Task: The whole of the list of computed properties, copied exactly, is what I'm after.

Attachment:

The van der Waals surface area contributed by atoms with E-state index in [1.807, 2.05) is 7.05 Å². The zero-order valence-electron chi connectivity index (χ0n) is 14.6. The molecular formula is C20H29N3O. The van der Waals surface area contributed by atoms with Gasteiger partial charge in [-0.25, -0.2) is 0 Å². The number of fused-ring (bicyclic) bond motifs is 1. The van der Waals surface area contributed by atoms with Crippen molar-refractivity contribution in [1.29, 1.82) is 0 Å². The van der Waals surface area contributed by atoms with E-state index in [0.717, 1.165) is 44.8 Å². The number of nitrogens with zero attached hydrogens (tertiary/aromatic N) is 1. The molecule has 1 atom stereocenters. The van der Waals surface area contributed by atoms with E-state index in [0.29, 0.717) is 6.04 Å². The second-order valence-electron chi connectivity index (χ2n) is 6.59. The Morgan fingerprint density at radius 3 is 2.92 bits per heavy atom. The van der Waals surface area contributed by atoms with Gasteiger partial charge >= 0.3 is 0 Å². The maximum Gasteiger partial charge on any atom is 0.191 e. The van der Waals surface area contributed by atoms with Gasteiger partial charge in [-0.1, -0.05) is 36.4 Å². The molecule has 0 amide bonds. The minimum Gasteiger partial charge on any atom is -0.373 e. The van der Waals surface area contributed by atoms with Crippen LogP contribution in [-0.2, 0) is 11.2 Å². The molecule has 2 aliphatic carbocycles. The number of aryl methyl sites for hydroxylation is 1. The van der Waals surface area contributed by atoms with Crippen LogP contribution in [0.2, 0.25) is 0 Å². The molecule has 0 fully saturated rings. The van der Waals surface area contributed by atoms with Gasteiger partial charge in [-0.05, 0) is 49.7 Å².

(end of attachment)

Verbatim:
The van der Waals surface area contributed by atoms with E-state index in [1.807, 2.05) is 7.05 Å². The zero-order valence-electron chi connectivity index (χ0n) is 14.6. The molecular formula is C20H29N3O. The van der Waals surface area contributed by atoms with Gasteiger partial charge in [-0.25, -0.2) is 0 Å². The number of fused-ring (bicyclic) bond motifs is 1. The van der Waals surface area contributed by atoms with Crippen molar-refractivity contribution in [1.29, 1.82) is 0 Å². The van der Waals surface area contributed by atoms with E-state index in [0.717, 1.165) is 44.8 Å². The number of nitrogens with zero attached hydrogens (tertiary/aromatic N) is 1. The molecule has 1 atom stereocenters. The van der Waals surface area contributed by atoms with E-state index in [0.29, 0.717) is 6.04 Å². The second-order valence-electron chi connectivity index (χ2n) is 6.59. The Morgan fingerprint density at radius 3 is 2.92 bits per heavy atom. The van der Waals surface area contributed by atoms with Gasteiger partial charge >= 0.3 is 0 Å². The maximum Gasteiger partial charge on any atom is 0.191 e. The van der Waals surface area contributed by atoms with Gasteiger partial charge in [-0.1, -0.05) is 36.4 Å². The molecule has 0 amide bonds. The minimum Gasteiger partial charge on any atom is -0.373 e. The van der Waals surface area contributed by atoms with Crippen LogP contribution in [-0.2, 0) is 11.2 Å². The molecule has 2 aliphatic carbocycles. The number of aryl methyl sites for hydroxylation is 1. The van der Waals surface area contributed by atoms with Crippen LogP contribution in [0.2, 0.25) is 0 Å². The molecule has 0 fully saturated rings. The van der Waals surface area contributed by atoms with Gasteiger partial charge in [-0.05, 0) is 49.7 Å².